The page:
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I am going to write a simple book on programming in Turkish but I am not sure how I design my MS Word doc.

It would be great to have a template to get a head start.

Do you know any?

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closed as too localized by slhck, Journeyman Geek, Diogo, Mokubai, studiohack Sep 30 '11 at 2:44

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Huh. If you want to write a book, the template I'd suggest involves using real typesetting software, not Word. (hint hint) –  slhck Sep 26 '11 at 9:52
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Also, if you are writing a real book that you want to publish later (even electronically), your future publisher will take care of formatting it the right way. If you use Word to write a book, you're basically locking yourself in right from the start. It's just a friendly recommendation—not that you can't do it—but you'll run into problems sooner or later. –  slhck Sep 26 '11 at 9:56
    
Locking yourself into what? Word is more than capable of being used to write a book. If your writing a book you should be concentrating on the content, not the design. Take a good look through the links in RedGrittyBrick's answer below though... –  Adrian Sep 26 '11 at 11:00
    
@slhck thanks. your answers helped a lot. The book is not so much serious but a publisher is going to publish it. So, if write it in a simple format, would my publisher format it for their own format? I mean, how those kind of things are working in general. (I am so rookie on this so I appreciate your concern) –  tugberk Sep 26 '11 at 11:01
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tugberk — yes, generally you should start out with the simplest format possible. It's always easy to go from lightly structured plain text to any given format. For example, if you write your text in Markdown, you can convert it to HTML, PDF, LaTeX, Word, etc. The other way round is much more complicated. Publishers will accept many formats, however it's best if you ask them for their specific manuscript submission guidelines. In computer science, LaTeX is not unusual. –  slhck Sep 26 '11 at 11:17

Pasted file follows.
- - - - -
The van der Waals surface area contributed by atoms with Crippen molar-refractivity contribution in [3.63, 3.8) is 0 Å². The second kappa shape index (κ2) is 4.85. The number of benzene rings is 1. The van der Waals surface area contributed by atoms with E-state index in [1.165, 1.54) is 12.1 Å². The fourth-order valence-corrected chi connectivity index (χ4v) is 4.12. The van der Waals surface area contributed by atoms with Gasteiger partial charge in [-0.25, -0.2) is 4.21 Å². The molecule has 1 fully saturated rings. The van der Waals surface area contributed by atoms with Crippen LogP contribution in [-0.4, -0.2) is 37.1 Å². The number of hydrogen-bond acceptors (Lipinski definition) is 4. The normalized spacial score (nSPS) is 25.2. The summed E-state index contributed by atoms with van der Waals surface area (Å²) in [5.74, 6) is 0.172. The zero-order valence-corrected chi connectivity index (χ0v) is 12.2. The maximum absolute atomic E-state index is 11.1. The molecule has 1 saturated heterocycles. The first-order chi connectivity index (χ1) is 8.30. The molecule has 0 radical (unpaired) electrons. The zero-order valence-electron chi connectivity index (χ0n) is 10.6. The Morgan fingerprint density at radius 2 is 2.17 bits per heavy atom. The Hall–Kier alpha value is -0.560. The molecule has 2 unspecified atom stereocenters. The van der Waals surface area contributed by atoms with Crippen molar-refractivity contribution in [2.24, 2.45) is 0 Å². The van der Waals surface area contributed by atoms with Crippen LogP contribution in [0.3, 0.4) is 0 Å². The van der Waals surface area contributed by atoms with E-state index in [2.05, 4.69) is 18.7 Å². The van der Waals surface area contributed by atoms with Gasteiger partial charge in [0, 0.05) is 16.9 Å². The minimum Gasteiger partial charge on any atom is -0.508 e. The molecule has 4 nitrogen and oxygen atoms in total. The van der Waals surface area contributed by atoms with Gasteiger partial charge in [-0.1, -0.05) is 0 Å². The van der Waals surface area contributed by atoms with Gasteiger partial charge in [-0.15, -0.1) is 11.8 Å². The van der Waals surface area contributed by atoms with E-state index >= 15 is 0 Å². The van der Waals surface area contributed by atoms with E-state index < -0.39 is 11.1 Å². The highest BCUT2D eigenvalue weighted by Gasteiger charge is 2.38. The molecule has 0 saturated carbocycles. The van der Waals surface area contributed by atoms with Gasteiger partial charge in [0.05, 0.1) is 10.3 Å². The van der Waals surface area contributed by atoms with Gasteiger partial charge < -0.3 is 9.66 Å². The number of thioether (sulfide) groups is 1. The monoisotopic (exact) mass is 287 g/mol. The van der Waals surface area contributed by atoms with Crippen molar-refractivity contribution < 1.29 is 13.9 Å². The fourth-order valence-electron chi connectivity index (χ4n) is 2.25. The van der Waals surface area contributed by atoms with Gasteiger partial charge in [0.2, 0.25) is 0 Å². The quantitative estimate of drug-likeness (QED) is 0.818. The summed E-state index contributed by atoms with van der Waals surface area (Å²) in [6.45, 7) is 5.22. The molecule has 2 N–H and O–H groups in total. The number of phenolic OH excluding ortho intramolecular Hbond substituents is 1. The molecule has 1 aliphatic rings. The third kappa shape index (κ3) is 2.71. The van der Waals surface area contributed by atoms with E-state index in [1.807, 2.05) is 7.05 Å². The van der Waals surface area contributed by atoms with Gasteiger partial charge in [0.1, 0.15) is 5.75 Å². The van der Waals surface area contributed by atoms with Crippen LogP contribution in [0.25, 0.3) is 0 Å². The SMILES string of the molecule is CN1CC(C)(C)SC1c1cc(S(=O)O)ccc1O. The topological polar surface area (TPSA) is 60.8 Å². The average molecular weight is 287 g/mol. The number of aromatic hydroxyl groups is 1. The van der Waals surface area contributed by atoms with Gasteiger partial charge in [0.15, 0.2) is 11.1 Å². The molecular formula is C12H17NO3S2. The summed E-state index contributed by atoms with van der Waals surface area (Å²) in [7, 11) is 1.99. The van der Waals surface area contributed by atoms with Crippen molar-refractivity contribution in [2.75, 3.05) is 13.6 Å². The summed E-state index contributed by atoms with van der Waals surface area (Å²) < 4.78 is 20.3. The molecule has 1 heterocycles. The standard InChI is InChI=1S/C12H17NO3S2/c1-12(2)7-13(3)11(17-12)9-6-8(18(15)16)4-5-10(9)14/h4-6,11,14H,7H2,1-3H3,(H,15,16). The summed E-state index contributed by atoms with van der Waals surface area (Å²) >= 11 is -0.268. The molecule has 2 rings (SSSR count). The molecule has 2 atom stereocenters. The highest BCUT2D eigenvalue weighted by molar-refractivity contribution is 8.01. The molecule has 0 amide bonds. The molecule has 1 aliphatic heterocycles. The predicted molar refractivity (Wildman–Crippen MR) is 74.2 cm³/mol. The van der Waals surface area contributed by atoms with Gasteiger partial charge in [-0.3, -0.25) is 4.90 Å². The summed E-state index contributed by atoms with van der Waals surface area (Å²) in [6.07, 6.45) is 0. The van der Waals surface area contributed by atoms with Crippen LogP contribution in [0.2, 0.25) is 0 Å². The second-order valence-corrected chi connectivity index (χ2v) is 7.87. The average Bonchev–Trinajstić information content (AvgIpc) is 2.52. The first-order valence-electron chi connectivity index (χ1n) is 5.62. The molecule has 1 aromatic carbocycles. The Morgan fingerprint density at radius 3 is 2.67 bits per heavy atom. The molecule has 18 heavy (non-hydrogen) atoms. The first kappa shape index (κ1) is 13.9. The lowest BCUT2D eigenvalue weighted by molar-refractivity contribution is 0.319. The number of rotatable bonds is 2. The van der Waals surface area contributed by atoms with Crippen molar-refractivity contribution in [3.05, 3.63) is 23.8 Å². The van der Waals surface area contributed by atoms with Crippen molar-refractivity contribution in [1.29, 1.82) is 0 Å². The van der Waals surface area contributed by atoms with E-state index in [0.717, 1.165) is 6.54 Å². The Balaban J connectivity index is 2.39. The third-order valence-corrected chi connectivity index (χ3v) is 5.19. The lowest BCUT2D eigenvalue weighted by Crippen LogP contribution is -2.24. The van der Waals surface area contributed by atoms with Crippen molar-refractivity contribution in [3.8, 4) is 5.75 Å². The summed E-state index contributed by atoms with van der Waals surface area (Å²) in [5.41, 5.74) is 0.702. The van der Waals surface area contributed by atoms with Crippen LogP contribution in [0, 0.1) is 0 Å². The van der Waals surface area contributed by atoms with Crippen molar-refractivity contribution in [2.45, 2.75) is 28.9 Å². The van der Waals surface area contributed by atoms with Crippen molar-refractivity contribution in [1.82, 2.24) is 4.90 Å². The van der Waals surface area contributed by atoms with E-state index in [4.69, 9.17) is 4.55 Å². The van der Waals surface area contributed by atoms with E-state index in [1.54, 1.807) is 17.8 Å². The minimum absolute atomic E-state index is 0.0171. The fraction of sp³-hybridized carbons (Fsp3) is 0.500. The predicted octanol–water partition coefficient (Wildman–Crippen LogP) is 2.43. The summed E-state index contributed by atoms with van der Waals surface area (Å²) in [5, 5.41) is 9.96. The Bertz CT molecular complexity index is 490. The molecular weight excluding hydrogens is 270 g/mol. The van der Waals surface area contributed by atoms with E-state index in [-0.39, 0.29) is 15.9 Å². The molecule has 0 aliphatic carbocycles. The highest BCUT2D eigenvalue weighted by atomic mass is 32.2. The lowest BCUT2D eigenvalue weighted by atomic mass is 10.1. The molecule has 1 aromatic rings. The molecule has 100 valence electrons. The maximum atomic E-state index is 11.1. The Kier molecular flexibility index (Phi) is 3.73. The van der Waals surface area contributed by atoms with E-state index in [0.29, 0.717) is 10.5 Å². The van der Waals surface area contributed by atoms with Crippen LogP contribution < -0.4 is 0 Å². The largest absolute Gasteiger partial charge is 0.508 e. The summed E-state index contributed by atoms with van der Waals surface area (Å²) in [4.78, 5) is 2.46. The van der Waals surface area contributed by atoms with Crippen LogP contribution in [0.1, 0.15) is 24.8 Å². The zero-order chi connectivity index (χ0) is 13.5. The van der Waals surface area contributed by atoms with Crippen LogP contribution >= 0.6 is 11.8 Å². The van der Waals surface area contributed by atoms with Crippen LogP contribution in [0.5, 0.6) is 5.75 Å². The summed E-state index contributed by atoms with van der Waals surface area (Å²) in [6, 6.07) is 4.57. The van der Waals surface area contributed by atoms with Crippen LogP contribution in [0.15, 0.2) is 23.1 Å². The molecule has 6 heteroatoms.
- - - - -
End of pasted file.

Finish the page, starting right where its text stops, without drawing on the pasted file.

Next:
2 Answers 2

up vote 2 down vote accepted

Based on our chat and the comments, I see two ways for you:

1. Write the content, let the publisher take care of the rest

This is basically covered by RedGrittyBrick. Write your text first, concentrate on that. Then, convert it to whatever your publisher needs. They will take care of the rest.

If you use Markdown as a writing language of your choice, you can convert it to plenty of other formats with Pandoc, like HTML, LaTeX, PDF, OpenDocument, etc.

See RedGrittyBrick's answer for a couple of tools to help you start writing and organizing your book.

2. Write it in LaTeX

Almost every single book published in the field of computer science and programming is typeset in a flavor of TeX. If you are a programmer, it shouldn't take you long to pick up LaTeX and start writing your book using it.

Start out with a few beginner's examples and then try to include figures and code in your documents. On Windows, use MikTeX as your standard TeX distribution. I once prepared a paper kit for a university tutorial I held which should show you how to do all kinds of stuff in LaTeX. Wikibooks also has a good LaTeX resource.

LaTeX will take care of your table of contents, a proper typography, chapter and section numbering, formatting code and images, etc. Since the structure is more important to TeX than the actual design, you can just write your book using it, and worry about the design later. This is the main difference between WYSIWYG (… "what you get", i.e. Word and their likes) and languages that specify what you mean.

In most cases, a good publisher will (1) either provide you with detailed LaTeX templates ("classes") or (2) do the LaTeX design in-house. If something goes wrong in the publishing process, you could actually do it yourself and create an eBook, if you don't need a top-notch design. LaTeX is meant for writing books, so you will typically get pretty results very fast, once you learn the language.

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Grate. This also helps a lot. Thanks again ! –  tugberk Sep 26 '11 at 12:19

Unless visual design is the most important feature of your book, most advice I've seen recommends you concentrate first only the text. Once you have the text finished, then worry about layout. If you have a professional publisher I would expect them to do that part for you.

Have you considered serious writer's tools for distraction-free typing like Q10, Darkroom, TextRoom and Scrivener?

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